Plants and animals that live in New England have various winter adaptations to aid in survival. Some animals stay warm in underground burrows, while others migrate south to warmer temperatures and more plentiful food. Plants, on the other hand, are rooted in place, and are not afforded the opportunity to find a warmer place to spend the winter. The frigidly cold temperatures of the last couple weeks have allowed me to observe one of the Rhododendron’s adaptations to cold.
This evergreen shrub has thick waxy leaves that are normally open flat and extended horizontally, to maximize photosynthetic potential. As the temperature drops, however, the leaves curl into tight rolls and droop downward into a near-vertical orientation. The colder it is, the more they droop and curl. Based on my observations, the Rhododendrons in my yard generally respond as follows:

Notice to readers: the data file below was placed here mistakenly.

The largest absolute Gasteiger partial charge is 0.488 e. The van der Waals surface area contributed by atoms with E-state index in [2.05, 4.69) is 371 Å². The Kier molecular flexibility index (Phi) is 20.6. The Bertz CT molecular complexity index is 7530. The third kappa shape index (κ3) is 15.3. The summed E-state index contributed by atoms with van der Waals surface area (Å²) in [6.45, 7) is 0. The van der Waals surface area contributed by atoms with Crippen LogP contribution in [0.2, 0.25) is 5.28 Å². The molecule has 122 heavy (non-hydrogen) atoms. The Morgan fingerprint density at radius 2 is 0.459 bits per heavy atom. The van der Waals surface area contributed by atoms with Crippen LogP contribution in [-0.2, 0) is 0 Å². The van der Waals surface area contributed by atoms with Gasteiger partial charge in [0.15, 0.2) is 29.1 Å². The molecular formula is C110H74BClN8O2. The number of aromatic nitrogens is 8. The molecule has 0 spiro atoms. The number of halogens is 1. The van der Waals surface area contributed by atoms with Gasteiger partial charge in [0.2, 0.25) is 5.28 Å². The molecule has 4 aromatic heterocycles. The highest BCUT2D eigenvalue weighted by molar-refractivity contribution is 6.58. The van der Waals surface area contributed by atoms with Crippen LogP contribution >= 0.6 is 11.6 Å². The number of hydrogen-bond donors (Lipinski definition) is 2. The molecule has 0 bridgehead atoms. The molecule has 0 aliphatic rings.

- Above 40°F: Leaves are open and horizontal to catch the sun’s rays
- 40 – 34°F: Leaves start to droop, but don’t really start to curl yet
- 33 – 25°F: Leaves droop all the way down and begin to curl
- Below 25°F: Leaves curl up into tight rolls
When plant parts move in response to temperature, these movements are termed thermotropic. The most frequently observed thermotropic movements in plants are in response to hot, dry conditions. This makes Rhododendrons fairly unique because their thermotropic movements are in response to severe cold. Many suggest that drooped, curled leaves can help prevent desiccation during cold periods. As the soil begins to freeze up and water uptake becomes more difficult for roots, cold air above ground can begin to sap moisture from plants. Once rolled, the inner part of the leaf, which lacks the waxy coating of the upper leaf surface, is hidden from the wind. Others suggest that curled leaves protect cell membranes from damage that could result from thawing too fast after freezing. Leaves that are curled tightly and are hanging down vertically will thaw much slower than flat leaves held horizontally. Slower thawing would protects the cells from this freeze damage. Perhaps it’s a combination of the two.
Recent Rhododendron drawing from my perpetual nature journal.